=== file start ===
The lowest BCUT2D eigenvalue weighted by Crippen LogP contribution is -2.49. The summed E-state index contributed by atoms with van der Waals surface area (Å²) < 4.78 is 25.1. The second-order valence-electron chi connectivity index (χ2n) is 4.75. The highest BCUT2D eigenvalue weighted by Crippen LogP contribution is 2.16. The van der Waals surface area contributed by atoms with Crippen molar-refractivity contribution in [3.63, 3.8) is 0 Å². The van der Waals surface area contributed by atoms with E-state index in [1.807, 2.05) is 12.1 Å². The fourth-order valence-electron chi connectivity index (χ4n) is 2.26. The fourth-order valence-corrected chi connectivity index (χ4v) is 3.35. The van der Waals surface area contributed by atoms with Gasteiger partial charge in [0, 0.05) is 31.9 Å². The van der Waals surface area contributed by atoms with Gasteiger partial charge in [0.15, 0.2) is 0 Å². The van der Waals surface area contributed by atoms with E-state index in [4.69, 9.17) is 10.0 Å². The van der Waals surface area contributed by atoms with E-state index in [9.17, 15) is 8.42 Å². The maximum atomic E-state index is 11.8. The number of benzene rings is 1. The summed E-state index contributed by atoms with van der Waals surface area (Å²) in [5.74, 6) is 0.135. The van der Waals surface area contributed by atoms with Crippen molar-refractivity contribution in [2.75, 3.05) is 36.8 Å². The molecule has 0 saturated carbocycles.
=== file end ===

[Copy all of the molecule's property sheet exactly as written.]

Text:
The lowest BCUT2D eigenvalue weighted by Crippen LogP contribution is -2.49. The summed E-state index contributed by atoms with van der Waals surface area (Å²) < 4.78 is 25.1. The second-order valence-electron chi connectivity index (χ2n) is 4.75. The highest BCUT2D eigenvalue weighted by Crippen LogP contribution is 2.16. The van der Waals surface area contributed by atoms with Crippen molar-refractivity contribution in [3.63, 3.8) is 0 Å². The van der Waals surface area contributed by atoms with E-state index in [1.807, 2.05) is 12.1 Å². The fourth-order valence-electron chi connectivity index (χ4n) is 2.26. The fourth-order valence-corrected chi connectivity index (χ4v) is 3.35. The van der Waals surface area contributed by atoms with Gasteiger partial charge in [0, 0.05) is 31.9 Å². The van der Waals surface area contributed by atoms with Gasteiger partial charge in [0.15, 0.2) is 0 Å². The van der Waals surface area contributed by atoms with E-state index in [4.69, 9.17) is 10.0 Å². The van der Waals surface area contributed by atoms with E-state index in [9.17, 15) is 8.42 Å². The maximum atomic E-state index is 11.8. The number of benzene rings is 1. The summed E-state index contributed by atoms with van der Waals surface area (Å²) in [5.74, 6) is 0.135. The van der Waals surface area contributed by atoms with Crippen molar-refractivity contribution in [2.75, 3.05) is 36.8 Å². The molecule has 0 saturated carbocycles.